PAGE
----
Immigration advocates say ICE is ramping up home raids

A new report by an immigrant rights organization claims “targeted enforcement operations” have increased over the last few months in an effort to detain and…
Immigration advocates say ICE is ramping up home raids

Immigration advocates across the country have reported an increase in the number of home raids conducted by immigration officials. (Photo by Sarah L. Voisin/The Washington Post/Getty Images)

A new report by an immigrant rights organization claims “targeted enforcement operations” have increased over the last few months in an effort to detain and deport undocumented immigrants.

These targeted enforcement operations come in the form of home raids.

The report released Wednesday by the National Day Laborer Organizing Network (NDLON) stresses that advocates and community members across the country have reported an increase in the number of home raids. They claim that during these raids, immigration officials go into homes looking for an individual and end up making “collateral arrests” of people with old criminal convictions or prior deportation orders.

“Before, ICE used to round people up in the community. Now, they go to people’s houses,” Fernando Lopez, an organizer with the New Orleans Congress of Day Laborers, said in the report. “They show them a picture of a person they usually don’t know. Even if the person isn’t there, everyone in the house still gets fingerprinted using the biometric machines.”

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The report comes a few weeks after President Barack Obama postponed taking executive action on immigration until after the November 4 elections. The report claims that while the president delays action, Immigration and Customs Enforcement (ICE) agents are engaging in “aggressive tactics” to go after undocumented immigrants.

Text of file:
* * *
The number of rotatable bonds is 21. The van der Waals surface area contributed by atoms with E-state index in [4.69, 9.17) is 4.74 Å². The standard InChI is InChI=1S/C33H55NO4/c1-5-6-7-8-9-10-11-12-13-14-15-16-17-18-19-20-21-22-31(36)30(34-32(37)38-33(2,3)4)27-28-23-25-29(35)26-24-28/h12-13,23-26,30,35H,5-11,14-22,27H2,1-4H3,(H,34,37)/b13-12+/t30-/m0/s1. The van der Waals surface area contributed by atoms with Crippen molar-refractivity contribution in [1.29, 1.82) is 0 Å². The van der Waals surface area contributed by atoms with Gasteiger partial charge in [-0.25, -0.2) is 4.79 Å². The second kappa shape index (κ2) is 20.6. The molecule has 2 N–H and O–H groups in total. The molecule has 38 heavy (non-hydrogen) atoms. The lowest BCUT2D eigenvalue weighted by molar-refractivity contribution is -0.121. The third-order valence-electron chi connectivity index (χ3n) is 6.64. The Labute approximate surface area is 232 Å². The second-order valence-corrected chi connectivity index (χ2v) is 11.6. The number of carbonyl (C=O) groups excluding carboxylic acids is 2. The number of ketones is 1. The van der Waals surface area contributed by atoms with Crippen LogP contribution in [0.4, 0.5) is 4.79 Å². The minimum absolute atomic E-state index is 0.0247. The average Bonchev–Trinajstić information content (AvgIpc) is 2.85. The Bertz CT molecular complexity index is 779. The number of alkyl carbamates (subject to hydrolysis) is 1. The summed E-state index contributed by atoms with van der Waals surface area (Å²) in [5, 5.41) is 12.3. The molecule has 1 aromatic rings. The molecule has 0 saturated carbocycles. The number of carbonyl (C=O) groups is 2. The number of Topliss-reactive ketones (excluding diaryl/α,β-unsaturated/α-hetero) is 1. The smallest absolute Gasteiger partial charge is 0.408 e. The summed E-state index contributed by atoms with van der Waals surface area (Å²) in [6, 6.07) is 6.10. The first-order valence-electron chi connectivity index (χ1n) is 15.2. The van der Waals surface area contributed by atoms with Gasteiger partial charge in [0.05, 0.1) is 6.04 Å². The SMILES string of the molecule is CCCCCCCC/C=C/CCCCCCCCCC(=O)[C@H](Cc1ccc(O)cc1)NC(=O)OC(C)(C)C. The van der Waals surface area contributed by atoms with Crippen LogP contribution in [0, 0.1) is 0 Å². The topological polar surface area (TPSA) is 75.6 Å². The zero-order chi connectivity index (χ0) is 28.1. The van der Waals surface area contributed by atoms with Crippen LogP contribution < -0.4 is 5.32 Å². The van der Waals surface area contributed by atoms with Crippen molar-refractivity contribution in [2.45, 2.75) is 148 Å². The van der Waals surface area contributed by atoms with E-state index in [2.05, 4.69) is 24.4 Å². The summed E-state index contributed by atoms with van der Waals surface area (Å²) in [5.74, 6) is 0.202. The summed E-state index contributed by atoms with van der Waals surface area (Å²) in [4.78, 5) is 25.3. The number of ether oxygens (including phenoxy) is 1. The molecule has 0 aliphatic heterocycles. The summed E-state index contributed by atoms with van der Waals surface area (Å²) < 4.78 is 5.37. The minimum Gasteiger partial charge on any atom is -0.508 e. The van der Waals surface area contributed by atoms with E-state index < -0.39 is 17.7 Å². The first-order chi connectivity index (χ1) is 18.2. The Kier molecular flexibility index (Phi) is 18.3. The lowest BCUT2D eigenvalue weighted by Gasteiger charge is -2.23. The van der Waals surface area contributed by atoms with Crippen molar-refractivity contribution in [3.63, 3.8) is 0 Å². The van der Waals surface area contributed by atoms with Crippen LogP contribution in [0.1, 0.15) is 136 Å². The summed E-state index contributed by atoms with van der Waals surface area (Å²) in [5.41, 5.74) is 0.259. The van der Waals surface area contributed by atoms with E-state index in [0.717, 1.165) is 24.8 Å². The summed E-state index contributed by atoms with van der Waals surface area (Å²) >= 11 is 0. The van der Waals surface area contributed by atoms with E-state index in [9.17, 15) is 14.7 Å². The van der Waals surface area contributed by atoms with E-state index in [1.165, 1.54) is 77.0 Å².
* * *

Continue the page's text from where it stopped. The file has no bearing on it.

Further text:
“It’s like someone eating all the ice cream in the freezer on Sunday knowing they’re going on a diet on Monday,” an unnamed person said in the report. “ICE is more out of control than ever.”

Gillian Christensen, a spokesperson for ICE, confirmed in an email to VOXXI that targeted enforcement operations have expanded in some areas, especially those where local law enforcement agencies are not honoring ICE detainer requests on individuals arrested on criminal charges.

“While it’s true that jurisdictions not honoring ICE detainers has resulted in an increase of fugitive operations in the field, the agency is focused, first and foremost, on the arrest and removal of convicted criminal individuals who pose the greatest threat to public safety,” Christensen said.

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She also explained that ICE makes detainer requests on individual arrested on criminal charges “to ensure that dangerous criminals are not released from prisons or jails and into our communities.”

But Chicago attorney Mony Ruiz-Velasco argues that there’s “clear evidence” that ICE is detaining and deporting individuals who shouldn’t be considered an enforcement priority. She pointed to her client, Javier Nava, as an example. Immigration officers came into Nava’s home on September 11 and arrested him.

“I was arrested for not having a driver’s license,” Nava said in the report. “And more than 5 years ago I had a DUI, but I have learned from my mistakes, and I am not a violent person.”

Nava was one of the 50 undocumented immigrants who were arrested in Georgia on September 11 as a result of a massive operation of home raids conducted by ICE. So far, he’s been the only one released and allowed to stay in the United States temporarily.

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